He was accused of being “too country,” but within a few years of being turned down by every label in Nashville in the early 1980s, Randy Travis was being hailed as a leader at the forefront of a group of country vocalists called the “new traditionalists.” Travis, Clint Black, Dwight Yoakam and others were on a mission to return more authentic country music and less poppy arrangements to the charts, and they succeeded for a few years.
Travis did well for over a decade, and even after his career waned he still managed to hit number one again with “Three Wooden Crosses” in 2003, and has won a number of Dove awards for his work on albums like the excellent “Inspirational Journey.” Through various personal problems of late he’s still been working, and has had a staying power many of his contemporaries haven’t. Much of his success can be traced to his first number one hit, Paul Overstreet and Don Schlitz’s “On the Other Hand.”
The song was from Travis’ inaugural album for Warner Brothers, 1985’s Storms of Life. “On the Other Hand” had been cut a year earlier by the late Keith Whitley, but not released as a single. When it was released as Travis’ first single (with a couple lyrical and melodic differences from Whitley’s version) it was to little fanfare or chart action. It was followed by “1982,” which cracked the top 10. Warner Brothers re-released “On the Other Hand” in 1986, and it went to the #1 position in both the U.S. and Canada, helping propel Storms of Life to the three million mark in sales and making Travis a bankable star.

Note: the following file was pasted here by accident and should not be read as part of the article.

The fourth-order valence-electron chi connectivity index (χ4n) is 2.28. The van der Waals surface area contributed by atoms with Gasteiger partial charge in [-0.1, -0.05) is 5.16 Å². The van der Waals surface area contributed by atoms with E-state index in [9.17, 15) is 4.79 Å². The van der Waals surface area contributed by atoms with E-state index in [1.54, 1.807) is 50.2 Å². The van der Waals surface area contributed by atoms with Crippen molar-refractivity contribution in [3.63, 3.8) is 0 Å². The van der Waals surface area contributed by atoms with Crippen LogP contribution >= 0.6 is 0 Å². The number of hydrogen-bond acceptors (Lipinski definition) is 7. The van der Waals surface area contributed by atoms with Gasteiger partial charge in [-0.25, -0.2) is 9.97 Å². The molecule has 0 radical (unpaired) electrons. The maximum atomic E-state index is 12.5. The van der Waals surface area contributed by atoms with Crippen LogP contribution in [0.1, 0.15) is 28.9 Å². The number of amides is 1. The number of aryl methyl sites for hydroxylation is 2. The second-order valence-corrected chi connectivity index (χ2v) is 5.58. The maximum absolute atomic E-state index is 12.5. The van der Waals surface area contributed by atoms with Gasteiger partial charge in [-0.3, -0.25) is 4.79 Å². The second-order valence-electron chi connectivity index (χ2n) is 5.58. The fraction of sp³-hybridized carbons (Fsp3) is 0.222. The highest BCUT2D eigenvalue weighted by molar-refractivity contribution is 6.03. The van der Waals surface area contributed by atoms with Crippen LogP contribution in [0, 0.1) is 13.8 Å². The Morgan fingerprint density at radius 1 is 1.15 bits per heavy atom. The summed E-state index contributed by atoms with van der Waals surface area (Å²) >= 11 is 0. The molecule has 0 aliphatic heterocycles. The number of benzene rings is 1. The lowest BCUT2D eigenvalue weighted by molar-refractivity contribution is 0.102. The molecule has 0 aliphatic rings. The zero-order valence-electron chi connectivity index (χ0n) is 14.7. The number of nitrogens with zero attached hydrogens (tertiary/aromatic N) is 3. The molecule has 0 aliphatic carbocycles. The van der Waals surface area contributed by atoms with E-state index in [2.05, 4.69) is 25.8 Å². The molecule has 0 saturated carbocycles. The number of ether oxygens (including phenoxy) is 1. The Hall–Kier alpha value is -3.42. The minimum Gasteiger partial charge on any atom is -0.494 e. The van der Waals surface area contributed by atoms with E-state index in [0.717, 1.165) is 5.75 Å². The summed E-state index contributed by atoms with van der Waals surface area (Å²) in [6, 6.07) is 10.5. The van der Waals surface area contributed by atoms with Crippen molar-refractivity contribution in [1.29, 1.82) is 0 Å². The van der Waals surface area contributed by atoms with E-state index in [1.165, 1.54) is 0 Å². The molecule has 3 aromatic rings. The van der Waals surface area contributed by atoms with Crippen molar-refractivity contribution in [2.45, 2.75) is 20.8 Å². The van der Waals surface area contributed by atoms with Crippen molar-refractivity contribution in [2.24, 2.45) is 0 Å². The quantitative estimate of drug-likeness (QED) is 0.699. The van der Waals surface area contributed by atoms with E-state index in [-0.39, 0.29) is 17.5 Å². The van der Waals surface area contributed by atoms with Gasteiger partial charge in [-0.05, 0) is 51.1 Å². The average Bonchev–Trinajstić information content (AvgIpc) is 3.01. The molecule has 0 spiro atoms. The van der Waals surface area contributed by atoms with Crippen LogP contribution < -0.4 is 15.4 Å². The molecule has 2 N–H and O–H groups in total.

The song focuses on a man’s conscience getting the best of him when he considers cheating with another woman. But he has too much love, or at least consideration, for his wife to sleep with someone else, no matter how much he wants to.
“I personally was tired of that whole scenario of going from one relationship to another, and not having the strength to really say no in tempting situations,” Overstreet told Country Weekly in 2001. “I was hoping we could write a song that would say we had the strength to say no.” This song took its place in a long string of major hits for Overstreet, who today is the father of Glee cast member Chord Overstreet and Hot Chelle Rae guitarist Nash Overstreet.
The song obviously resonated with both male and female audiences, as did Travis’ baritone, a voice that was unlike any other at the time. “On the Other Hand” won 1986 CMA, ACM and NSAI Song of the Year honors for Overstreet and Schlitz, and the combination of Travis’ voice with Overstreet and Schlitz’s writing turned out to be a potent one, as another Overstreet/Schlitz composition, “Forever and Ever, Amen,” went to number one for Travis a year later and won a Grammy for the writers.